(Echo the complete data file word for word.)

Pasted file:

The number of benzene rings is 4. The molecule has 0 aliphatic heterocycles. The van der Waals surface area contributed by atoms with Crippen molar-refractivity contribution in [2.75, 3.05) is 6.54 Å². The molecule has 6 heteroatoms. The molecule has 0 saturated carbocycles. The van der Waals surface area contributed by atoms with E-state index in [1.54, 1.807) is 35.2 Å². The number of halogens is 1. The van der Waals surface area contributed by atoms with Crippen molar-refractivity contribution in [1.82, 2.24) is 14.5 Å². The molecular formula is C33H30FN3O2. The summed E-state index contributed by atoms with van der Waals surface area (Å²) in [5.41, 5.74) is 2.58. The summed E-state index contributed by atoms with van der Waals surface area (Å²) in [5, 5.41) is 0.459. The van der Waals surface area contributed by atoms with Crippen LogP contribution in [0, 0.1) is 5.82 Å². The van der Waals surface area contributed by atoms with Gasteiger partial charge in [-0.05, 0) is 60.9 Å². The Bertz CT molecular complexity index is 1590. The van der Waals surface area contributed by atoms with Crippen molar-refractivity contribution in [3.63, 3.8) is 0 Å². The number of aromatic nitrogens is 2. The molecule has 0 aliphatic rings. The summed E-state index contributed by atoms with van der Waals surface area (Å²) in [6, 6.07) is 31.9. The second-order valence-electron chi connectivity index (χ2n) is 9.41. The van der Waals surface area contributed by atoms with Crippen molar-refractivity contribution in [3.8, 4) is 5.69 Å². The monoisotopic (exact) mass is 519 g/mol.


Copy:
The number of benzene rings is 4. The molecule has 0 aliphatic heterocycles. The van der Waals surface area contributed by atoms with Crippen molar-refractivity contribution in [2.75, 3.05) is 6.54 Å². The molecule has 6 heteroatoms. The molecule has 0 saturated carbocycles. The van der Waals surface area contributed by atoms with E-state index in [1.54, 1.807) is 35.2 Å². The number of halogens is 1. The van der Waals surface area contributed by atoms with Crippen molar-refractivity contribution in [1.82, 2.24) is 14.5 Å². The molecular formula is C33H30FN3O2. The summed E-state index contributed by atoms with van der Waals surface area (Å²) in [5.41, 5.74) is 2.58. The summed E-state index contributed by atoms with van der Waals surface area (Å²) in [5, 5.41) is 0.459. The van der Waals surface area contributed by atoms with Crippen LogP contribution in [0, 0.1) is 5.82 Å². The van der Waals surface area contributed by atoms with Gasteiger partial charge in [-0.05, 0) is 60.9 Å². The Bertz CT molecular complexity index is 1590. The van der Waals surface area contributed by atoms with Crippen molar-refractivity contribution in [3.63, 3.8) is 0 Å². The number of aromatic nitrogens is 2. The molecule has 0 aliphatic rings. The summed E-state index contributed by atoms with van der Waals surface area (Å²) in [6, 6.07) is 31.9. The second-order valence-electron chi connectivity index (χ2n) is 9.41. The van der Waals surface area contributed by atoms with Crippen molar-refractivity contribution in [3.8, 4) is 5.69 Å². The monoisotopic (exact) mass is 519 g/mol.